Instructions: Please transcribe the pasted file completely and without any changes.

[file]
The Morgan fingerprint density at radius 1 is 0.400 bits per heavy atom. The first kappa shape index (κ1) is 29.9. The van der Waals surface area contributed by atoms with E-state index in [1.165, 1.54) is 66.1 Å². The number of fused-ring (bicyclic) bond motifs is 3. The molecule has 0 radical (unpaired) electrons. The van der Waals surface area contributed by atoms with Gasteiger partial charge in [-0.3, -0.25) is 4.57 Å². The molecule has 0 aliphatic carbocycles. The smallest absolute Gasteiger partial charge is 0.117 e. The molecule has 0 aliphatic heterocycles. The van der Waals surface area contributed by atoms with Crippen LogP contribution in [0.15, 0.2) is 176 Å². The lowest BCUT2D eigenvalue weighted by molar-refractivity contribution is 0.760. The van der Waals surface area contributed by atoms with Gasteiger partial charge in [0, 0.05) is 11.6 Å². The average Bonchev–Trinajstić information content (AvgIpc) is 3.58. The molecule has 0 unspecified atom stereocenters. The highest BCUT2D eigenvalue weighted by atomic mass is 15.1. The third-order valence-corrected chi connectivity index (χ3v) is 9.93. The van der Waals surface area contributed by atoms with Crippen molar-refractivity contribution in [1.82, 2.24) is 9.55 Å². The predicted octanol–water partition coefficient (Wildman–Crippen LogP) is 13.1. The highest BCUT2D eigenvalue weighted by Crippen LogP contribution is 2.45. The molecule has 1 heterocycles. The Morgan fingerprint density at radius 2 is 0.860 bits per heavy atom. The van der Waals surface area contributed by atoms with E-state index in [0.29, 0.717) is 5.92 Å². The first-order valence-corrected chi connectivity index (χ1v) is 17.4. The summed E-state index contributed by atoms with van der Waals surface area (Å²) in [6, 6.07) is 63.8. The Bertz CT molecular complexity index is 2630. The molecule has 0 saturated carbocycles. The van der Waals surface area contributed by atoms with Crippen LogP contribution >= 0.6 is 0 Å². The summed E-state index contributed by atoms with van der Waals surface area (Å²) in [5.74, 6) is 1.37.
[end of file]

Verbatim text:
The Morgan fingerprint density at radius 1 is 0.400 bits per heavy atom. The first kappa shape index (κ1) is 29.9. The van der Waals surface area contributed by atoms with E-state index in [1.165, 1.54) is 66.1 Å². The number of fused-ring (bicyclic) bond motifs is 3. The molecule has 0 radical (unpaired) electrons. The van der Waals surface area contributed by atoms with Gasteiger partial charge in [-0.3, -0.25) is 4.57 Å². The molecule has 0 aliphatic carbocycles. The smallest absolute Gasteiger partial charge is 0.117 e. The molecule has 0 aliphatic heterocycles. The van der Waals surface area contributed by atoms with Crippen LogP contribution in [0.15, 0.2) is 176 Å². The lowest BCUT2D eigenvalue weighted by molar-refractivity contribution is 0.760. The van der Waals surface area contributed by atoms with Gasteiger partial charge in [0, 0.05) is 11.6 Å². The average Bonchev–Trinajstić information content (AvgIpc) is 3.58. The molecule has 0 unspecified atom stereocenters. The highest BCUT2D eigenvalue weighted by atomic mass is 15.1. The third-order valence-corrected chi connectivity index (χ3v) is 9.93. The van der Waals surface area contributed by atoms with Crippen molar-refractivity contribution in [1.82, 2.24) is 9.55 Å². The predicted octanol–water partition coefficient (Wildman–Crippen LogP) is 13.1. The highest BCUT2D eigenvalue weighted by Crippen LogP contribution is 2.45. The molecule has 1 heterocycles. The Morgan fingerprint density at radius 2 is 0.860 bits per heavy atom. The van der Waals surface area contributed by atoms with E-state index in [0.29, 0.717) is 5.92 Å². The first-order valence-corrected chi connectivity index (χ1v) is 17.4. The summed E-state index contributed by atoms with van der Waals surface area (Å²) in [6, 6.07) is 63.8. The Bertz CT molecular complexity index is 2630. The molecule has 0 saturated carbocycles. The van der Waals surface area contributed by atoms with Crippen LogP contribution >= 0.6 is 0 Å². The summed E-state index contributed by atoms with van der Waals surface area (Å²) in [5.74, 6) is 1.37.